Net to fill jobs vacancy

10th March 2000 at 00:00
A NEW Internet-based jobs and training service to "unblock the bottleneck" of unemployment will go online later this year, giving instant access to details of around 400,000 vacancies and hundreds of courses.

Jobseekers will be able to use The Bank to match skills with the employment on offer by entering details on a specially-designed search engine. The Bank, a government initiative, will also feature portfolios describing the skills needed for different careers and links to the "learndirect" course database.

The new website, which is being developed at a cost of pound;68 million for launch in the autumn, will be accessible from job centres, shopping centres, pubs and mobile phones and also from touch-screen kiosks in public places. Initially, it will carry vacancies from ES direct, the Employment Service jobs helpline, and later from newspapers and recruitment agencies.

Announcing the new service at the Knowledge 2000 conference in London, Education Secretary David Blunkett said that it would be the "transforming connection between those who want a job and those who want to recruit. It will unblock the bottlenecks that exist in the economy and create a

more flexible and adaptable labour market."

"The Bank has the potential to revolutionise the labour market, by matching jobs to workers, by taking learning out into the community and eventually giving people access to jobs throughout Europe - all at the click of a button. It promises to be the most comprehensive "dot.com" jobs, skills and careers service in the country.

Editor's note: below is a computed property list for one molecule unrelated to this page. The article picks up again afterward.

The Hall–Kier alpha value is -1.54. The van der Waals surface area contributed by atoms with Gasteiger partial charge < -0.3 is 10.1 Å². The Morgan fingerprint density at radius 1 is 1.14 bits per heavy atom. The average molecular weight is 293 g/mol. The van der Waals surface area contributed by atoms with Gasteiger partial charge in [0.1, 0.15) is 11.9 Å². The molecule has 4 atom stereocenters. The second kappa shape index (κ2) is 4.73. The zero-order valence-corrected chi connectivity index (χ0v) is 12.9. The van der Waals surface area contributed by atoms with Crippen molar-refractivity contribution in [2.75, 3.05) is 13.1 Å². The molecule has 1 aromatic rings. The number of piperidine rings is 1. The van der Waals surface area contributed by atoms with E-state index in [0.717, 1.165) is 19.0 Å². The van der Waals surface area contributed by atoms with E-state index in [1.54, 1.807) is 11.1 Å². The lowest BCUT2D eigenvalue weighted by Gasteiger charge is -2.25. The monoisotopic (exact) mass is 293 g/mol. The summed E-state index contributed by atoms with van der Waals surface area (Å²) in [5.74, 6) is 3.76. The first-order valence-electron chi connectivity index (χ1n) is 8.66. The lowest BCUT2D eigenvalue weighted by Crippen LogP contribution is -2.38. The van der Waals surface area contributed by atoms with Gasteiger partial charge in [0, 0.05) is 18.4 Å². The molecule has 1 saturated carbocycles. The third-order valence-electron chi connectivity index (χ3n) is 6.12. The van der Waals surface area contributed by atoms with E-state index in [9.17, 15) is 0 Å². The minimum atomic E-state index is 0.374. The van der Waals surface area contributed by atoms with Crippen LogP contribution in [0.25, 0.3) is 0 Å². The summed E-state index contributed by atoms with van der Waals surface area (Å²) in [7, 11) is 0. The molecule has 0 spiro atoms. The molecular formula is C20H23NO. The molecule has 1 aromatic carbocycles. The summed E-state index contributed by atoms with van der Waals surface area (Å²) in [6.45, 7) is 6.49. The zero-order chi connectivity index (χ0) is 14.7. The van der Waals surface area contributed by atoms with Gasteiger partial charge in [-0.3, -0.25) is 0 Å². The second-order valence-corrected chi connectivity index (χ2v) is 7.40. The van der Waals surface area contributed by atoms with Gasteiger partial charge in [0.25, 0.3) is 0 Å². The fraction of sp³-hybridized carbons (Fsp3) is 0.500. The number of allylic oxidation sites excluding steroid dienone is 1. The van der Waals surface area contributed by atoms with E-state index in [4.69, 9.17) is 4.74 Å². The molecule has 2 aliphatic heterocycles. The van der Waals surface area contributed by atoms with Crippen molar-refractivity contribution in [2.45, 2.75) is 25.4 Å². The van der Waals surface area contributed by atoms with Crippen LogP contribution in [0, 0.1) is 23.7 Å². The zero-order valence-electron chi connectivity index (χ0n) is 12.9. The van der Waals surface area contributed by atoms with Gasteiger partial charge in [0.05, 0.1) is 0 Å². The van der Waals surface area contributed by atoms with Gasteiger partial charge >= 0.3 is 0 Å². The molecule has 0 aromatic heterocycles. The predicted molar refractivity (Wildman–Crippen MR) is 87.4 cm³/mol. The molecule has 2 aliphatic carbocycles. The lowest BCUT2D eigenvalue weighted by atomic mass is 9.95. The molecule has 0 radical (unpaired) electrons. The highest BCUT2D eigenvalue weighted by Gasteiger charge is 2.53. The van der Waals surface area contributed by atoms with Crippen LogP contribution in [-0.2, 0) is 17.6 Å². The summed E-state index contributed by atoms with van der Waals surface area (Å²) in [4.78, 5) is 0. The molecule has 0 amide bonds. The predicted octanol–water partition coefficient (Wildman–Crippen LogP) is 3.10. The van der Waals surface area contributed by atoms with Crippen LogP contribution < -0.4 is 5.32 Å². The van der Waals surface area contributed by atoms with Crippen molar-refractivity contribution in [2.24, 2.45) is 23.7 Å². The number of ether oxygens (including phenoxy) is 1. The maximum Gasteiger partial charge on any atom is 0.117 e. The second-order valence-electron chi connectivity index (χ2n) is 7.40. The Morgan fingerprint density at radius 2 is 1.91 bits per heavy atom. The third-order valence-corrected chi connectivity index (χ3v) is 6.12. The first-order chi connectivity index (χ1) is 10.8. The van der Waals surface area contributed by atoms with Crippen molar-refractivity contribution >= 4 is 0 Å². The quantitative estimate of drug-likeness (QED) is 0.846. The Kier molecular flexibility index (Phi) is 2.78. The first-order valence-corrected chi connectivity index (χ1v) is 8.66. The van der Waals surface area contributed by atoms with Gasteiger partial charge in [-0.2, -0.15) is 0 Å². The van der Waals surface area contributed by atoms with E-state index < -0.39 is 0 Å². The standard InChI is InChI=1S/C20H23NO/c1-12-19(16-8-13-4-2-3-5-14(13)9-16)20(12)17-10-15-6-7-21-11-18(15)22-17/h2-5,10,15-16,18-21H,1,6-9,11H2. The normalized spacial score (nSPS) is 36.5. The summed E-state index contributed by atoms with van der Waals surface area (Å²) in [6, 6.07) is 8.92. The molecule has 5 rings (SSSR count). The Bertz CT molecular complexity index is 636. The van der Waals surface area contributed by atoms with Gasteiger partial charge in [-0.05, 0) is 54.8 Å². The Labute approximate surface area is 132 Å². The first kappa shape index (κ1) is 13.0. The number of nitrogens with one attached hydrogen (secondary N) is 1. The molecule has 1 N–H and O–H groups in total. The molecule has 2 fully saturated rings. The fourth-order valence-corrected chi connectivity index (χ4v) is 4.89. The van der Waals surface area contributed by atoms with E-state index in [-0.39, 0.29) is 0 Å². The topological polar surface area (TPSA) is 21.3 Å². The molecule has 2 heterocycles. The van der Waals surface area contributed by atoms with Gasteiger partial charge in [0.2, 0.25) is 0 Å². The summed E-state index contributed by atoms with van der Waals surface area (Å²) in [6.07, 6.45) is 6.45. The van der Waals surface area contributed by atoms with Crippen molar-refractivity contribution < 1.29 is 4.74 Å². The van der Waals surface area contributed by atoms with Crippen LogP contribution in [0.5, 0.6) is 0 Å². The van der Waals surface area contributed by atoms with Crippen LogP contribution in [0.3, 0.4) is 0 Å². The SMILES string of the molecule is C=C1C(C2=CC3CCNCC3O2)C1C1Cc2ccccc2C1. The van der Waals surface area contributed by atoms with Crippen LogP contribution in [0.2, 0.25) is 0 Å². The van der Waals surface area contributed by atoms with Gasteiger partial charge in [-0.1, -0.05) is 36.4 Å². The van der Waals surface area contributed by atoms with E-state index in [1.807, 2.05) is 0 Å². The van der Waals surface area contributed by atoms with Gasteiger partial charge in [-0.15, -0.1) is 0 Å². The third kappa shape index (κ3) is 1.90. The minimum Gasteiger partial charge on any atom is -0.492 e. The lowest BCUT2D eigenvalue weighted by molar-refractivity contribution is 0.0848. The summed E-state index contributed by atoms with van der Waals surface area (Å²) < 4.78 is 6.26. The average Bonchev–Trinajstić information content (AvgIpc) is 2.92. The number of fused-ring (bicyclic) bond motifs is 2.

Mr Blunkett told the conference- a government, industry and union sponsored event on the economic implications of information technology - that the know-ledge society was "a reality, not a slogan" but warned that there was a danger of it increasing the divide between the haves and have nots.

"There are those in the workplace and the community who are currently bewildered by what is taking place," he said. Government schemes to lease out computers to 100,000 of the poorest families for pound;5 a week and the establishment of 700 University for Industry learning centres were designed to overcome the lack of knowledge and access.

"The University for Industry and its ability to make a virtual reality out of the learning and skills agenda will be very important indeed."

Prime Minister Tony Blair told the conference that the emergence of the knowledge-based economy marked the most profound change since the industrial revolution and that education would be crucial in helping people manage that change.

"Learning is the key to individuals succeeding in the new economy - at school, in further education and throughout people's lives. It is in fact their route to survive in the new economy."

In addition to government commitments to connect all libraries and schools to the Internet by 2002 he announced a new target of "universal access" by 2005, if not at home or work then through a "nearby public access point".

He said: "Universal access is vital if we are not only to avoid social divisions over the new economy but to create a knowledge economy of the future which is for everyone."


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